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Portage child care facilities still open, but for how long?

Portage child care facilities still open, but for how long?

Portage After School Program (copy) (copy)

St. John's Child Development Center school-age coordinator Lauren Smalley in 2017 observes students at one of the activity stations of the Portage School-Age Program housed in John Muir Elementary School. The school-age program is now located at the development center on Emmett Street until schools reopen due to the spread of the novel coronavirus. 

Portage child care centers are unaffected by the restrictions set by Gov. Tony Evers on Wednesday but face uncertain futures as the novel coronavirus continues to spread across the state.

Under the new state rule, child care centers cannot operate with more than 10 staff members or more than 50 children present at a time — guidelines the city’s three major child care centers met already.

But as medical professionals expect the virus’ spread to get worse before it gets better, at least one child care center understands that closing eventually is possible.

“At this point we’re taking it one day at a time and we just don’t know,” said St. John’s Child Development Center Administrative Director Debbie Drew, who is staying in close contact with leaders at the Divine Savior Healthcare Child Care Center and Learning Tree Child Care Center as news of the coronavirus rapidly develops.

“My original thought was that (St. John’s) would stay open, always, but I need to make sure I have the staff and that they want to be here,” Drew said. “If I don’t have enough staff, I can’t keep the doors open.”

St. John’s is the biggest child care center in the city, with as many as 72 children enrolled in the program. None of its 17 staff members have left St. John’s yet, but Drew estimated about 20 families have already said they won’t be using the child care center due to fears about the spreading virus or lack of money following layoffs.

Said Divine Savior spokeswoman Haley Gilman in an email, “As of Monday morning our Child Care Center continues to operate per usual. … We will continue to evaluate how our Child Care Center is able to operate as orders and guidance are given.”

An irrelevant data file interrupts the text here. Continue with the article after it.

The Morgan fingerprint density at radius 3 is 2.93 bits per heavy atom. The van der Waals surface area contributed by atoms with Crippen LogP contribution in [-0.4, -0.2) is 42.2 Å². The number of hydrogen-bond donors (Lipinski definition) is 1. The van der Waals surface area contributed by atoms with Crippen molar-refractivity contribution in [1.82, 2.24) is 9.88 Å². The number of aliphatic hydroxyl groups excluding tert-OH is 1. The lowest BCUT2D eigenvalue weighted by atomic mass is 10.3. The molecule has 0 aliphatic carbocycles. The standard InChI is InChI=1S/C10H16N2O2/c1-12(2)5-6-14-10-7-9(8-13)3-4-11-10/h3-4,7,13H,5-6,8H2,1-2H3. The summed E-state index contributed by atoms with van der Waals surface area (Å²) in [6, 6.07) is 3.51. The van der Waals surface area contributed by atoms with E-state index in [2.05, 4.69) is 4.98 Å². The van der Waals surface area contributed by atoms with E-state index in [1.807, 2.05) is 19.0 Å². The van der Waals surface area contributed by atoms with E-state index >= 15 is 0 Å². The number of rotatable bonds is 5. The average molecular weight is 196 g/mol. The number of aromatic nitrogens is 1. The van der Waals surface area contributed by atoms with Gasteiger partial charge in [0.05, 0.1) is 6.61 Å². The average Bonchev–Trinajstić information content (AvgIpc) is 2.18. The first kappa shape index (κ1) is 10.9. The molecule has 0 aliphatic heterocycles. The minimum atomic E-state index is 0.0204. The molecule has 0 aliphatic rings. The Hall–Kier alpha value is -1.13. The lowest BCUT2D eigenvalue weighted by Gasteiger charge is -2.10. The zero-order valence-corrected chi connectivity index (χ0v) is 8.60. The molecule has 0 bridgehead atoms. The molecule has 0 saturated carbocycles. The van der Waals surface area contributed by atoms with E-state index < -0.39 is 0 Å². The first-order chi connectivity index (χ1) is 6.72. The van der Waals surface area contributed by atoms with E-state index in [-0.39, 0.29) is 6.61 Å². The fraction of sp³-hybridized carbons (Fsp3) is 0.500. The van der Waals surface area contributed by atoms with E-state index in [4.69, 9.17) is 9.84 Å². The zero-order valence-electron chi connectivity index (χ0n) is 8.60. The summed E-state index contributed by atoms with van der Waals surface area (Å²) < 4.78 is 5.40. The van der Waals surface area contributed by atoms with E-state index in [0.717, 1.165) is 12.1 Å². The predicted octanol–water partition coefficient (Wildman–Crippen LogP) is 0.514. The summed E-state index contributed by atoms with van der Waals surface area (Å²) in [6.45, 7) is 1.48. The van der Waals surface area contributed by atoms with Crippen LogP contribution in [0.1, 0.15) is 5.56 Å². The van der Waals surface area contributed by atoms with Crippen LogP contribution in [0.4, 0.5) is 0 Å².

Drew is encouraging families in financial trouble to see if they would qualify for Wisconsin’s Child Care Subsidy program, known as Wisconsin Shares. People can apply for the program at dcf.wisconsin.gov/wishares/apply. The state Department of Children and Families also announced Monday it is trying to find child care for families of workers who are providing vital service to the state’s COVID-19 response.

Learning Tree has six staff members, about 30 children enrolled and, like St. John’s, is still accepting children. Teacher Samantha Hicks said big changes for child care centers right now include increased cleaning, keeping the adult, non-staff members out of the facility and spending as much time outside — where the kids can spread out — as possible.

“Our hands are cracked because we use so much bleach,” Hicks said of disinfecting surfaces, the bathroom, toys and more. “Obviously the whole thing is kind of scary but we’re trying to stay positive and keep cleaning.”

Hicks said Learning Tree staff frequently talk to the children about the importance of washing their hands – washing them for at least 20 seconds with soap and water “and waiting for the bubbles” – and pictures were posted next to the sinks to remind the children that “they’re washing the germs off.”

“They understand we don’t want to get our friends sick,” Hicks said. “We tell them to cough in the elbow, but sometimes we can’t, and so we wash our hands.”

Rusch Elementary paraprofessionals Cheri DeGarmo and Alexis Vogel expressed their concerns about the uncertainty surrounding child care services as they handed out free breakfasts and lunches for children on Monday outside of the school.

“I worry about all the kids who were at school while their parents were working,” DeGarmo said. “Are some of them home alone right now? We don’t know.”

Just prior to the virus outbreak in America, Vogel’s husband lost his job and has since been watching their two children along with two other children of a Rusch staff member during the day. “We’ll keep doing that for as long as we can,” Vogel said of an “indefinite” child care plan as her husband looks for another job. “Obviously this isn’t the best time to find work.”

Drew emphasized that the biggest unknown in child care concerns the economy.

“I think parents are scared and so am I as director,” Drew said. “How we will recover financially? For these parents, how can they hold a slot with no money coming in? How can they pay me without money coming in? How long can I go without them paying me and still pay my employees? I still have bills to pay and a business to run. It’s a bad position to be in.”

Follow Noah Vernau on Twitter @NoahVernau or contact him at 608-695-4956.

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